This ‘experiment’ triggered different reactions. Chan and Pong quote some of their friends in the street dance scene: ‘Why the theatre? You’ve chosen the streets and you stay in the gutters’, ‘Why are you doing that? Isn’t this good enough for you?’, which is also the kind of resistance or thinking that usually emerges when established patterns are being challenged.


At the same time, Pong also receives encouragement from some veterans and students, who find it interesting to express abstract ideas through street dance. According to him, they ‘realised that there could be another way of expression for street dance.’ This has even prompted his students to take it on.


As Ching Tin-long comments in her review published in dance journal/hk, although the coordination of ideas and movements in some of the works needs to be strengthened, in general, the experiment has opened up a new path for Hong Kong street dance. ‘This collaboration across different genres of street dance has broadened the horizons of the various creators, and one can see that in the future there will be more opportunities to watch street dance in the theatre. Even when the streets have disappeared, Hong Kong street dance will go international in an even more glorious stance.’ (Ching 2019).

Elaine Lam, general manager of HKSDDA, quotes Lau Siu-ming, a senior practitioner in the film and dance industry, on the production: ‘These theatre works should be promoted to the status of wonton noodles.’ ‘Wonton noodles’ is the synonym of ‘authenticity’. ‘That’s because street dancers are the most authentic people with an authentic style. They are not imported from anywhere.’ Lam explains that the street dance of this generation is derived by the dancers from within through self-explorations and self-learning, eventually developing their own style.


Promoting Street Dance from the Perspective of Cultural Heritage

With the aim of ‘promoting and popularising local street dance culture and the related performing arts, and to increase the public’s understanding of street dance and enhance appreciation’,[1] HKSDDA, in addition to exploring the possibilities of street dance through THE BOX, organises an annual series of non-mainstream street dance activities to promote street dance from a cultural heritage perspective. In order that street dancers may gain more knowledge of choreography, during the early stage of the annual THE BOX, senior dancers such as Mui Cheuk-yin and Yuri Ng were invited to lead a series of choreography workshops for interested parties. Likewise, senior lighting designer Chan Pui-yee Claudia was invited to lead the ‘Dance and Stage Lighting Design Workshop’.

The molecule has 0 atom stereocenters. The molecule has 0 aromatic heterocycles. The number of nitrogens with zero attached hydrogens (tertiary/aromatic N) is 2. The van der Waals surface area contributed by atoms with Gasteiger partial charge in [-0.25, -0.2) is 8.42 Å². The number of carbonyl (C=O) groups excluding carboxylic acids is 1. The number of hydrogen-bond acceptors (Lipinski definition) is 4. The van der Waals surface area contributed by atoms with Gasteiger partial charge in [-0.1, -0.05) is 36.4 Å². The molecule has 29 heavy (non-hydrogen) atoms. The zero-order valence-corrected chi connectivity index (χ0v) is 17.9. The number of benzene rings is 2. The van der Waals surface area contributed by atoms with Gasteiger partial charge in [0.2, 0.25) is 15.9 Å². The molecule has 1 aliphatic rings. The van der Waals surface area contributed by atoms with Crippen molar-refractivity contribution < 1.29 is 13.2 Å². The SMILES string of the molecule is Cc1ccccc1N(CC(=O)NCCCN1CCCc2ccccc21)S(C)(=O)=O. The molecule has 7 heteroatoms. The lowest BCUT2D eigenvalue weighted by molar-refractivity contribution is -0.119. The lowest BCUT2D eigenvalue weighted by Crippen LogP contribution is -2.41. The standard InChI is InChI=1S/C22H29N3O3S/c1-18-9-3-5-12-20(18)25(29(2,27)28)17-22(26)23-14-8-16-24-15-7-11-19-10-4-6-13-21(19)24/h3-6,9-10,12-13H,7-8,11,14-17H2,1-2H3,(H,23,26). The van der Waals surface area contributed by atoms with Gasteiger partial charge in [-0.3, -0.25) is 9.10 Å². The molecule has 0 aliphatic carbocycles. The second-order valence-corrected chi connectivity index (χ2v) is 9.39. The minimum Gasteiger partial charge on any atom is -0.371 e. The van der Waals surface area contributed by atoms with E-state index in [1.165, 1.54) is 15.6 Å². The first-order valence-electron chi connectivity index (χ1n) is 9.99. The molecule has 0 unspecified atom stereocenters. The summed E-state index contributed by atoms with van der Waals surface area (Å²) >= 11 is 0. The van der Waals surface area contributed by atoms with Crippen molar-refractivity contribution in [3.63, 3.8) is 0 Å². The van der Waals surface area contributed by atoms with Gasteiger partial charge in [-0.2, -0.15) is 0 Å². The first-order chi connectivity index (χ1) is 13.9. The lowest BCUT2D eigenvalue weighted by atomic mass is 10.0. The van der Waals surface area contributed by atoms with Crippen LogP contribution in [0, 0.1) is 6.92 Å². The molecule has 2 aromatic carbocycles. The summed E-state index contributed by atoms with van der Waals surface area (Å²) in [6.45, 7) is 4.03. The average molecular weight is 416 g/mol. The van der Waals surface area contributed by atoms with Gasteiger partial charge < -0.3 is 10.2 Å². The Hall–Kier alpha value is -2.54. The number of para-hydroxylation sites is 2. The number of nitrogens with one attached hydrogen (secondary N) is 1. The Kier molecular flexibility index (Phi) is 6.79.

To bring street dance closer to the young people, HKSDDA launches the ‘Street Dance Appreciation Series 2020–2021’ with the school tour programme Origin in attempt to introduce street dance culture and its positive value into the schools, allowing more teachers and students to appreciate and practise street dance in various aspects.


Another aim of HKSDDA is for Hong Kong street dance culture to enter the academic arena, to promote the development of street dance through knowledge production. Since the early 21st Century, some universities in the west have begun to set up research centres and publish academic journals dedicated to street dance, such as The Journal of Hip Hop Studies and Global Hip Hop Studies. Towards this end, HKSDDA invited Fat Joe, a senior street dance host, to conceive and compile the educational brochure What is Hip Hop: Street Dance in 2017. He also organised ‘Talk About Hip Hop!’ in 2018 and invited veteran street dance practitioners from various regions such as Ayumi (Japan), Crazy Kyo (Korea), Benson (Taiwan) and BouBou (France) to share the development of street dance in their respective regions. ‘Street Dance Education Seminar’ organised by HKSDDA enhanced discussions on street dance education.


Obviously, ‘Battle’ remains at the core of annual HKSDDA programmes. Every year, ‘Hong Kong Street Dance Championships’ (hereafter referred to as ‘Championships’) invite street dance masters from various regions to judge the competition and give master classes. To the indispensable ‘Open 1on1 Battle’ is added the ‘Experimental Street Dance Choreography Competition’ and the ‘Kid’ and ‘Youth’ categories, so that children and parents can begin participating in the street art events at an earlier stage.